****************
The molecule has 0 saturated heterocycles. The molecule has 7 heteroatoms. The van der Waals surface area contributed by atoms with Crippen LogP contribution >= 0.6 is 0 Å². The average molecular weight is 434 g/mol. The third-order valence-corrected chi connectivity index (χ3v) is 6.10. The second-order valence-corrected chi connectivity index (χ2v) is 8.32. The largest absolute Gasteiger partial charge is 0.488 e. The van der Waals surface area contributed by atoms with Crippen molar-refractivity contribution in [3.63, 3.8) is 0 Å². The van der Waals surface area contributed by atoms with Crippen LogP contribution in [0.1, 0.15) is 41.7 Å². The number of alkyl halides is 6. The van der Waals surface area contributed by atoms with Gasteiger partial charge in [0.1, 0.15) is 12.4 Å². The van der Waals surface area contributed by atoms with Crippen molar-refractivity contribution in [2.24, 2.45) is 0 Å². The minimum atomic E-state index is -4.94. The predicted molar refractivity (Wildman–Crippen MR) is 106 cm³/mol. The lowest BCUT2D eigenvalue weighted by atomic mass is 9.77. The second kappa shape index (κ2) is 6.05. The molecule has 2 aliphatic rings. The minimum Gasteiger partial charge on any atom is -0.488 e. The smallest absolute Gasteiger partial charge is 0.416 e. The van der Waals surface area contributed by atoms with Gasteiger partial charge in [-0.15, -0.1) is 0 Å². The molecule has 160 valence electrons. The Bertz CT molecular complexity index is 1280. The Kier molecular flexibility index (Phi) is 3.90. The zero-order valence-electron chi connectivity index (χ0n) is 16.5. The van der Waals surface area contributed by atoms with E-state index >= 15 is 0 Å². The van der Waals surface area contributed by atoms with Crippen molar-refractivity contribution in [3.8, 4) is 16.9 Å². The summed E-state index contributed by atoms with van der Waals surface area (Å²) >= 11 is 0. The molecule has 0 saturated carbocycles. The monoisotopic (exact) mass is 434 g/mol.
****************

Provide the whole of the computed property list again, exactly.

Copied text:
The molecule has 0 saturated heterocycles. The molecule has 7 heteroatoms. The van der Waals surface area contributed by atoms with Crippen LogP contribution >= 0.6 is 0 Å². The average molecular weight is 434 g/mol. The third-order valence-corrected chi connectivity index (χ3v) is 6.10. The second-order valence-corrected chi connectivity index (χ2v) is 8.32. The largest absolute Gasteiger partial charge is 0.488 e. The van der Waals surface area contributed by atoms with Crippen molar-refractivity contribution in [3.63, 3.8) is 0 Å². The van der Waals surface area contributed by atoms with Crippen LogP contribution in [0.1, 0.15) is 41.7 Å². The number of alkyl halides is 6. The van der Waals surface area contributed by atoms with Gasteiger partial charge in [0.1, 0.15) is 12.4 Å². The van der Waals surface area contributed by atoms with Crippen molar-refractivity contribution in [2.24, 2.45) is 0 Å². The minimum atomic E-state index is -4.94. The predicted molar refractivity (Wildman–Crippen MR) is 106 cm³/mol. The lowest BCUT2D eigenvalue weighted by atomic mass is 9.77. The second kappa shape index (κ2) is 6.05. The molecule has 2 aliphatic rings. The minimum Gasteiger partial charge on any atom is -0.488 e. The smallest absolute Gasteiger partial charge is 0.416 e. The van der Waals surface area contributed by atoms with Gasteiger partial charge in [-0.15, -0.1) is 0 Å². The molecule has 160 valence electrons. The Bertz CT molecular complexity index is 1280. The Kier molecular flexibility index (Phi) is 3.90. The zero-order valence-electron chi connectivity index (χ0n) is 16.5. The van der Waals surface area contributed by atoms with E-state index >= 15 is 0 Å². The van der Waals surface area contributed by atoms with Crippen molar-refractivity contribution in [3.8, 4) is 16.9 Å². The summed E-state index contributed by atoms with van der Waals surface area (Å²) >= 11 is 0. The molecule has 0 saturated carbocycles. The monoisotopic (exact) mass is 434 g/mol.